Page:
RealTime IT News

Making Room For Public Safety

Congress wants some answers from Federal Communications Commission (FCC) Commission Chairman Michael Powell over the agency's proposed plan to displace licensed 800 MHz carriers, and is giving the telecom agency chief until July 26 to provide an answer.

Public safety agencies (like firefighter and police agencies) and cell phone carriers (mainly Nextel Communications , one of the largest digital wireless phone carriers in the U.S.), share parts of the band -- carriers, with their high-power transmitters and amplifiers, usually win, interfering with emergency communications.

Although the FCC already has a notice of proposed rulemaking (NPRM) to move licensed operators out of the contested spectrum next year, Congress is looking for a solution now.

The letter, sent by Reps. Billy Tauzin (R-LA), Fred Upton (R-MI) and Vito Fossella (R-NY) of the House subcommittee on telecommunications and the Internet on Monday, asks for a "detailed accounting" of 800 MHz band operators and the frequency allotments each possess.

"With the increase in commercial mobile radio service (CMRS) and specialized mobile radio (SMR) providers and the implementation of new technologies and services, interference has become increasingly common in the 800 MHz band. Many of our colleagues in Congress believe that the interference presents a very serious problem that needs to be addressed in a timely manner."

The problem, all sides agree, is that the two are interfering with each other, causing emergencies crews to lose radio contact at critical times and giving customers dropped signals. The spectrum in question is 70 channels in the 810-816 MHz and 854-861 MHz bands.

The answer, however, isn't as easy, and the FCC's March, 2002, NPRM is looking for feedback on a proposal to move phone carriers to a different area of spectrum, eliminating much of the interference problem.

Nextel, which has been working in conjunction with wireless phone maker Motorola , the Cellular Telephone and Internet Association (CTIA) and the Public Safety Wireless Network (PSWN), released a white paper in November, 2000, which is the basis of the NPRM.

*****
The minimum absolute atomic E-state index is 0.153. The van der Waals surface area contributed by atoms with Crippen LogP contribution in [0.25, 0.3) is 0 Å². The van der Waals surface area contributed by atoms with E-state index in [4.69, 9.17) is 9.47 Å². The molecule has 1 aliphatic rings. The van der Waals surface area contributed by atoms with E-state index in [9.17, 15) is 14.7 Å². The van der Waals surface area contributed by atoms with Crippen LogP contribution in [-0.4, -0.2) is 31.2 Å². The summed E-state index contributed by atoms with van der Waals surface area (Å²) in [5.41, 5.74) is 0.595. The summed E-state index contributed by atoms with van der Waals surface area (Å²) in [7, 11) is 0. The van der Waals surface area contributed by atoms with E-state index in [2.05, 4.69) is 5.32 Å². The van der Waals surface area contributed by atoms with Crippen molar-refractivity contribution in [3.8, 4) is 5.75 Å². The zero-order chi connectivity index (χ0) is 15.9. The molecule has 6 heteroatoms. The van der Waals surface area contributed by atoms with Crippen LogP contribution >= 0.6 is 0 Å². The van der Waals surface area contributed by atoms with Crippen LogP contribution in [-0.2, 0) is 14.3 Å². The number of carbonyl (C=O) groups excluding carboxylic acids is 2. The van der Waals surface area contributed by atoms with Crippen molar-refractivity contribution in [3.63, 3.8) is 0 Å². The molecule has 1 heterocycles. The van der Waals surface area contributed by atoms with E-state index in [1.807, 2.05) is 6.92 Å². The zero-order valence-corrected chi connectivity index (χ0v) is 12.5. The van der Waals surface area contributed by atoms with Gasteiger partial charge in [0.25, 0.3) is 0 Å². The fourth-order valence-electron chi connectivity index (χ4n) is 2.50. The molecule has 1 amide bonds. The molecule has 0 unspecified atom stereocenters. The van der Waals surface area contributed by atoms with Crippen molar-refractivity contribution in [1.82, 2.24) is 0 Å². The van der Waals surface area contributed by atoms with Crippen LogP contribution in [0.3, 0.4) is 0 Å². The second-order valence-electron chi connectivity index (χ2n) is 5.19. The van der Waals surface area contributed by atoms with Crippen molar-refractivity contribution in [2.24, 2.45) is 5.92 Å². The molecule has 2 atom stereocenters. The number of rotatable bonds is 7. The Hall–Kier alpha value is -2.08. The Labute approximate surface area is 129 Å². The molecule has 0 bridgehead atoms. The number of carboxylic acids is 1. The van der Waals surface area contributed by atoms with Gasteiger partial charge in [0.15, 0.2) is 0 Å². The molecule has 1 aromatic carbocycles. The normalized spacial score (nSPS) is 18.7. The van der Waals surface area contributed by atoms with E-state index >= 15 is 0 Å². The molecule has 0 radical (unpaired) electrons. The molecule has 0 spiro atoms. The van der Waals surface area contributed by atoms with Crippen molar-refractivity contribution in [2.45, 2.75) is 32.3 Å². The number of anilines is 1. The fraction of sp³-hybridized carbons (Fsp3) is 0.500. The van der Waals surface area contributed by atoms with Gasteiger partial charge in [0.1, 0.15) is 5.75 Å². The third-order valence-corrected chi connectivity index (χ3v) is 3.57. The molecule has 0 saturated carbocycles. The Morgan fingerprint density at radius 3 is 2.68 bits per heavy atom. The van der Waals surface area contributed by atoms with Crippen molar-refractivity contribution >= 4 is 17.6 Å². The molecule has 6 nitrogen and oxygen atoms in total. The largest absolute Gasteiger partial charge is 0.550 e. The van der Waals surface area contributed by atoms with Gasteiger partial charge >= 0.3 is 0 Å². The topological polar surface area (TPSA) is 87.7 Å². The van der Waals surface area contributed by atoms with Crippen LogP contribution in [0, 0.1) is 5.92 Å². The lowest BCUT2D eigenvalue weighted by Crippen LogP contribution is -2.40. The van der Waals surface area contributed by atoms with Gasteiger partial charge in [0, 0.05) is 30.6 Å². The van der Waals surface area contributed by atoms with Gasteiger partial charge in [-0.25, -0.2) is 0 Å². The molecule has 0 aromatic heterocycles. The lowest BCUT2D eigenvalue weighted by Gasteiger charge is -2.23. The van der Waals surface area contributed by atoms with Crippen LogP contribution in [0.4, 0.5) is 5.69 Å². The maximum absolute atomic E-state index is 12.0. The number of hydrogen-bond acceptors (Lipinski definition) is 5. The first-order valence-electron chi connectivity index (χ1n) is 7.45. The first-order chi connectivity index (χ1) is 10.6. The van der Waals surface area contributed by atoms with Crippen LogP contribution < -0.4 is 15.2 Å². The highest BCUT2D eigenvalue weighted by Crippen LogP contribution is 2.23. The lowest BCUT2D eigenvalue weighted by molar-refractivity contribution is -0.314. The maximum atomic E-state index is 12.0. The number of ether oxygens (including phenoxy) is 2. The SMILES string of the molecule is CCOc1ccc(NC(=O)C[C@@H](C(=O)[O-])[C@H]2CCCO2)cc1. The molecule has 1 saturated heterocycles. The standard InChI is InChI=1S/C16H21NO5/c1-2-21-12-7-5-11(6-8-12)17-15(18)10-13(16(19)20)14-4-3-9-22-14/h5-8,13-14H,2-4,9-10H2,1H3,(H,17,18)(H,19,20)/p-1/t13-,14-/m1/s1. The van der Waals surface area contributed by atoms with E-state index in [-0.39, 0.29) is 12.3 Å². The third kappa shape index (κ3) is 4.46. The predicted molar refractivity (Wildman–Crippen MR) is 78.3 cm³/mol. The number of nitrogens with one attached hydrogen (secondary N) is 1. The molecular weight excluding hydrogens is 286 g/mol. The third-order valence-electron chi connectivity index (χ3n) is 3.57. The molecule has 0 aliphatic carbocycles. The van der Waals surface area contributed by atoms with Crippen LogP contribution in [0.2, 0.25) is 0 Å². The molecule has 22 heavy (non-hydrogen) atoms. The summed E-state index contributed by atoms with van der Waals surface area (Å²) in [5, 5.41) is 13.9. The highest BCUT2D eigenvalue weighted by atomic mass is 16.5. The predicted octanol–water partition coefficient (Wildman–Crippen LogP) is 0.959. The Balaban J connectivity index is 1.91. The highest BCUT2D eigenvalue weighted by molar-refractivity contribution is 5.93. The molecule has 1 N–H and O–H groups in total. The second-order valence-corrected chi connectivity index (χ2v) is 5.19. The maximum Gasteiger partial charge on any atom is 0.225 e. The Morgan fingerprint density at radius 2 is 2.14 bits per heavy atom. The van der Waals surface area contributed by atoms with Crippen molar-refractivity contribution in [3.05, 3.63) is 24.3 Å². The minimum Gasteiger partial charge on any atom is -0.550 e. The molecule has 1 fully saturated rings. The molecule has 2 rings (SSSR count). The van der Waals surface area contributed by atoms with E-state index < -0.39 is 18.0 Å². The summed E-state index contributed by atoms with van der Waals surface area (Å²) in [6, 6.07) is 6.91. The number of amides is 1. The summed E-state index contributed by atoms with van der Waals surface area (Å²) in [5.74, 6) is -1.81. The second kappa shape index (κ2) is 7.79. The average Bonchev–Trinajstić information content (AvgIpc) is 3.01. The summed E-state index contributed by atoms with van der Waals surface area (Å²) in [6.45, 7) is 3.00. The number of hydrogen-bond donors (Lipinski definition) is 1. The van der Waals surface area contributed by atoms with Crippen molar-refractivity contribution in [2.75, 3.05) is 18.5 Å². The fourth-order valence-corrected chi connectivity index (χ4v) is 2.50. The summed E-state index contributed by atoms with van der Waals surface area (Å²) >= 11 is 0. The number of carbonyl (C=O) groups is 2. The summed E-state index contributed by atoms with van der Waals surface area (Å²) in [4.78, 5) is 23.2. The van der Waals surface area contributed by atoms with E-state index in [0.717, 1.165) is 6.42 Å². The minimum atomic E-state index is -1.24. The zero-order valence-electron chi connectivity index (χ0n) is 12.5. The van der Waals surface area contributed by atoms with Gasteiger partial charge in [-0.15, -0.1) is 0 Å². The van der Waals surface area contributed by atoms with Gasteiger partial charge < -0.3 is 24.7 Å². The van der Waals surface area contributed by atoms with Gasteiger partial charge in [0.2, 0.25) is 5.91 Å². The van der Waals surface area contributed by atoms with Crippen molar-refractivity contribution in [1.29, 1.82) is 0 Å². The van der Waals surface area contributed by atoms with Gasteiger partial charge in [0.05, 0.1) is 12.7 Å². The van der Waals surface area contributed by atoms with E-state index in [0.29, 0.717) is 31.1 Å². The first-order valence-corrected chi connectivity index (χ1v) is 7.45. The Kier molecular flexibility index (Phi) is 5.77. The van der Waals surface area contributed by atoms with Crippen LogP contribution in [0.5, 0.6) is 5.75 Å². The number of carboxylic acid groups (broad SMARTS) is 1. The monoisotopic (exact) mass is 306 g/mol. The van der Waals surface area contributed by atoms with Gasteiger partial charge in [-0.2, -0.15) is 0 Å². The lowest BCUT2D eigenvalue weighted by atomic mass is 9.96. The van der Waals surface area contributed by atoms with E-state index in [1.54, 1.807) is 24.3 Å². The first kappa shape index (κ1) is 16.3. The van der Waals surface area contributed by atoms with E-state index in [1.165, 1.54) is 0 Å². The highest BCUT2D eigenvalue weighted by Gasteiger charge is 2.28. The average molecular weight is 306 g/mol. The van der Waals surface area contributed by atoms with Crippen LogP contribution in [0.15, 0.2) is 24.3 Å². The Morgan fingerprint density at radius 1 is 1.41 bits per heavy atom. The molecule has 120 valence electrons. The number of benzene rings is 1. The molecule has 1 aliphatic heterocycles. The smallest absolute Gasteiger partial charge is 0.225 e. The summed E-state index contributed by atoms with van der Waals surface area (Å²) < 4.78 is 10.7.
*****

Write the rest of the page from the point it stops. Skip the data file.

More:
Kathleen Abernathy, FCC commissioner, said the Nextel proposal is a good starting point to get discussion moving on the interference issue.

"For almost two years, the Commission staff has been diligently working with the public safety and commercial wireless communities to come up with solutions to the 800 MHz interference problem," she said in a statement. "Nextel's proposal is a welcome beginning of a dialog on how best to move us from where we are -- to where we need to be."

Basically, it shuffles Nextel out of the contested frequencies and puts them elsewhere in the 700 and 800 MHz bands and gives public safety agencies and other commercial operators more room in the same. Public safety organization would get sole use of the 764-776 MHz, 794-816 MHz and 851-861 MHz bands and commercial operators would get the 764-776 MHz, 776-794 MHz and 861-869 MHz bands.

One of the questions wireless phone operators have, though, is who's going to foot the bill.

Carriers in the FCC-licensed 800 MHz band pay yearly licensing fees to continue operating in the spectrum, dependent on the number of customers and how they specifically use the frequency. Not only that, their equipment is geared to operate in that particular frequency; moving it to another frequency -- such as the suggested 900 MHz band -- would require a systems-wide overhaul to function in the new "environment."

Normally, the new agency displacing the incumbent carriers would foot the bill for the migration costs, but in this case its taxpayer dollars involved.

Nextel has a solution for that, too: a "reward" that benefits the carrier specifically and gives it room in an area of frequency the FCC has designated for emerging technologies. Some of the frequencies it lost in the proposed deal would be gained in the reallocation of 2.1 GHz spectrum, prime "real estate" for 3G digital wireless communications.